2 out of 4 stars
Share This Review
A futuristic utopian novel, A Message from The Neighbours is the first book of the titular trilogy by Vincent J. Hyde.
Nearly half a century into the future, Earth has reached its ideal. With all of the planet fully explored and united, the only problem faced is the exhaustion of all its resources. When an intelligence signal is finally detected from the unknown vastness of space, it promises another revolution to rocket science to near indefinite levels, as well as the danger that comes with the unfamiliar. Leaders of the planet convene to design a strategy, sending two astronauts to investigate the alien object. With new information gathered about extraterrestrial lifeforms, Earth’s place and standing in the universe becomes an even greater mystery and the actions taken subsequently may have an even greater impact on the world than one could imagine.
I appreciated the introduction and prologue. They armed me with the basic knowledge of history and terms to foray into this new fantasy world I knew I’d be absolutely clueless about. The terms mostly speak for themselves and are capitalized (re: ‘The Neighbours’ in the title) to aid understanding and plot processing. I’d advise readers to actually read these (I know some of us don’t, generally) as they provide a lot of background data and puts the story into perspective.
The concepts presented in the story were products of interesting vision. There were theories conceived and discussed that forced me to analyze and review, something that not every book can do. This world still maintained quite a few similarities with ours. The seemingly eternal war between religion and science as it relates to whose argument trumps whose is basically the same, though it appears a deeper correlation between the two is visible. Even with all the advancements of that civilization, it remains an issue deciding human lives as statistics – the sacrifice of little for the safety and longevity of the many or vice versa. I stuck through the story mostly due to these segments and the debating topics of the plot.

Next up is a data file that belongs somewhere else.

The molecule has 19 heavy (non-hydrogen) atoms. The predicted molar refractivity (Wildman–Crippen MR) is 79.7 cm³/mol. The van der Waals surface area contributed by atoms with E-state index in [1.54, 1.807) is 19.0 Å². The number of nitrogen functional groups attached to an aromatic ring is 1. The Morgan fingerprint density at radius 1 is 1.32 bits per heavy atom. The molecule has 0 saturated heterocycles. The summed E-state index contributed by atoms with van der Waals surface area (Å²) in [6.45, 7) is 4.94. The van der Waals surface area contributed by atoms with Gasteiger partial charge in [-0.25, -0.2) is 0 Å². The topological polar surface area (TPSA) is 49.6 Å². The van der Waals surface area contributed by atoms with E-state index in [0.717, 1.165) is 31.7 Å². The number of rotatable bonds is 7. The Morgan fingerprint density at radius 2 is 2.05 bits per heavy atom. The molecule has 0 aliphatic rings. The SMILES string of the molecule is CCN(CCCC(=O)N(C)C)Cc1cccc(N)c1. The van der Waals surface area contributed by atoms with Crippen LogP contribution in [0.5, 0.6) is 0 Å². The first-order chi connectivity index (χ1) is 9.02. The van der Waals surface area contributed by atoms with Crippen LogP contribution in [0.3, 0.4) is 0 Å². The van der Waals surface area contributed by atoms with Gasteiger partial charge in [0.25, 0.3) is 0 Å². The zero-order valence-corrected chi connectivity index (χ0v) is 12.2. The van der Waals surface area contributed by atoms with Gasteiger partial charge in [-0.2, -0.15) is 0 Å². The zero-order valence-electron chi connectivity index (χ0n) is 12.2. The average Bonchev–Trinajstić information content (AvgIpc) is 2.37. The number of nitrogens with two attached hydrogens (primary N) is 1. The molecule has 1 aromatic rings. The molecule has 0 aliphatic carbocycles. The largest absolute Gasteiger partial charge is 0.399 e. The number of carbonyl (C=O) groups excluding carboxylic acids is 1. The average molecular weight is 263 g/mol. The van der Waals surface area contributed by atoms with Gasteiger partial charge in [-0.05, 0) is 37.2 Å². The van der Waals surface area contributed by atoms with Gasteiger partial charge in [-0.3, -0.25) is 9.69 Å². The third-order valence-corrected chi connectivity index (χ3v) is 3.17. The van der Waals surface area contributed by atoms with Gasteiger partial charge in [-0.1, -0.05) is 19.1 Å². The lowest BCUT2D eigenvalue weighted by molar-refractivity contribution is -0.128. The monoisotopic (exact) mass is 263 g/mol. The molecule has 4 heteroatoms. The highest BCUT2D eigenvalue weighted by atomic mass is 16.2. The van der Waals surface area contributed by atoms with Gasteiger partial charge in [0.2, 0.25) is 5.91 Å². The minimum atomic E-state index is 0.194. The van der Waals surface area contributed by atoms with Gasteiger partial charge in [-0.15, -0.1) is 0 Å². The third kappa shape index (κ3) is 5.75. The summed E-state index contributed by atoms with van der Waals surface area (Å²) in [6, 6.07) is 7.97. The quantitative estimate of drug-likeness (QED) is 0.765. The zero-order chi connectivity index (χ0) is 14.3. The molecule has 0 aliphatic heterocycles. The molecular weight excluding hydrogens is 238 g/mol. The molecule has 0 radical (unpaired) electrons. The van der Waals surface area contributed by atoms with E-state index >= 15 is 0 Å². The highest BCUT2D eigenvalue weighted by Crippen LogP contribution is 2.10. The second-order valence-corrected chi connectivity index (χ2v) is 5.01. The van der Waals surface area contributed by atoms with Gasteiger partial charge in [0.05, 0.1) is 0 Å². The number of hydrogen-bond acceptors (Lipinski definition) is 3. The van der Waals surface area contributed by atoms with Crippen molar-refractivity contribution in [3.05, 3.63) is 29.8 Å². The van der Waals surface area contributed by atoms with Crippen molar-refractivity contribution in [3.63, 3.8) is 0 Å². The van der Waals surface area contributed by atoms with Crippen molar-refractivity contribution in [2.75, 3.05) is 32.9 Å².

I have so many questions. Probably the most prominent one is centered around the fact that English is the universal language spoken in this perfect slice of heaven. Looking at the benefits, I can understand why this may seem like a desirable objective. It’s obvious that this erases language barriers, thus facilitating communication, trade, sets a global standard and so on, but what about the unavoidable drawbacks? Won’t other languages eventually cease to exist (note that these are never mentioned or referred to in the story) and cause, even further, an eradication of culture, history and diversity? Why English? This seems so presumptuous and reflective of the same callousness that led to colonization, enslavement and genocide.
The tone of A Message from The Neighbours is so technical it read more as an academic article than a fictional novel. Honestly, the story took the form of a high school chemistry-physics-biology tribrid lesson that made the nerd in me victory dance and sloth-me cry phantom tears of misery-induced trauma. It even had bullet points, diagrams, subheading and tables. It dealt with a ton of scenarios that spoke of how receptive humans are, or not, to change and novelty. This made the very short, four-chapter book seem taxing to complete.
The lack of any real conflict really bugged me. There was no adventurous or adrenaline-spiked element - not a single spark to rev my obstacle-thriving engines as one would expect from a novel written in the science fiction genre. There was no opportunity for suspense as everything is fed by the bowl in one huge swallow. Hyde did not hold back. There was a deluge of information that was not helped by the repetition of information and limited by the shortness of the novel (three hours of reading length on average) so everything was jampacked in one go.
All the characters in A Message from The Neighbours collectively had the personality of raw tofu. The most obvious markers were the stereotypes and clichés for each person: the agnostic, Tom Strange, was a bitter cynic; Dr. Lamb and Dr. Pawn with the self-explanatory names were the sacrificial astronauts; and the women blush and get nervous when given attention. I’m noticing a trend with science fiction novels where the AIs seem to have more of a personality than the actual people themselves, as in the case of Interface, the token robot.
Hyde’s story was void of any voice. This took out most of the entertainment factor generally present in fiction books. The novel seemed moderately well-written as I found only simple, rare errors. I do not believe the novel was professionally edited.
I rate this book 2 out of 4 stars. I do not recommend this book to readers who enjoy a thrilling, action-packed novel with vibrant characters and an engaging storyline. I believe those who enjoy theories and debates would prefer this novel and it is suitable for audiences of all ages.
A Message from the Neighbours
View: on Bookshelves | on Amazon